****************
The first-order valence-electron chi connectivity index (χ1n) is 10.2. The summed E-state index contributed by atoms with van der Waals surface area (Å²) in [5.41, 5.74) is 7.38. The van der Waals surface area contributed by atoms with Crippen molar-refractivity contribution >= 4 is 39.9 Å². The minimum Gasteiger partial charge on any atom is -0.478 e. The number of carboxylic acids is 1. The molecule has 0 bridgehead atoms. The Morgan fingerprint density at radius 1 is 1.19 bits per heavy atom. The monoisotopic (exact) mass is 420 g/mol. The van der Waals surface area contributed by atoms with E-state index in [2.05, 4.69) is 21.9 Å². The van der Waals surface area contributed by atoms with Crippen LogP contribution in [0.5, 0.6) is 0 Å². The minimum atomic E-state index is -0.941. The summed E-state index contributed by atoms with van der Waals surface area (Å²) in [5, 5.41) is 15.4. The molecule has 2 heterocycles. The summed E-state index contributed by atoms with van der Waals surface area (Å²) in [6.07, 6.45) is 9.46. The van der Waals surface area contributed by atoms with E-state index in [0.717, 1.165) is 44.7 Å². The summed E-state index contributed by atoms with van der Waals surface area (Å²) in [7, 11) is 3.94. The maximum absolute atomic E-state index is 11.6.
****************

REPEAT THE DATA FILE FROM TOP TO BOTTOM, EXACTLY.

The first-order valence-electron chi connectivity index (χ1n) is 10.2. The summed E-state index contributed by atoms with van der Waals surface area (Å²) in [5.41, 5.74) is 7.38. The van der Waals surface area contributed by atoms with Crippen molar-refractivity contribution >= 4 is 39.9 Å². The minimum Gasteiger partial charge on any atom is -0.478 e. The number of carboxylic acids is 1. The molecule has 0 bridgehead atoms. The Morgan fingerprint density at radius 1 is 1.19 bits per heavy atom. The monoisotopic (exact) mass is 420 g/mol. The van der Waals surface area contributed by atoms with E-state index in [2.05, 4.69) is 21.9 Å². The van der Waals surface area contributed by atoms with Crippen LogP contribution in [0.5, 0.6) is 0 Å². The minimum atomic E-state index is -0.941. The summed E-state index contributed by atoms with van der Waals surface area (Å²) in [5, 5.41) is 15.4. The molecule has 2 heterocycles. The summed E-state index contributed by atoms with van der Waals surface area (Å²) in [6.07, 6.45) is 9.46. The van der Waals surface area contributed by atoms with E-state index in [0.717, 1.165) is 44.7 Å². The summed E-state index contributed by atoms with van der Waals surface area (Å²) in [7, 11) is 3.94. The maximum absolute atomic E-state index is 11.6.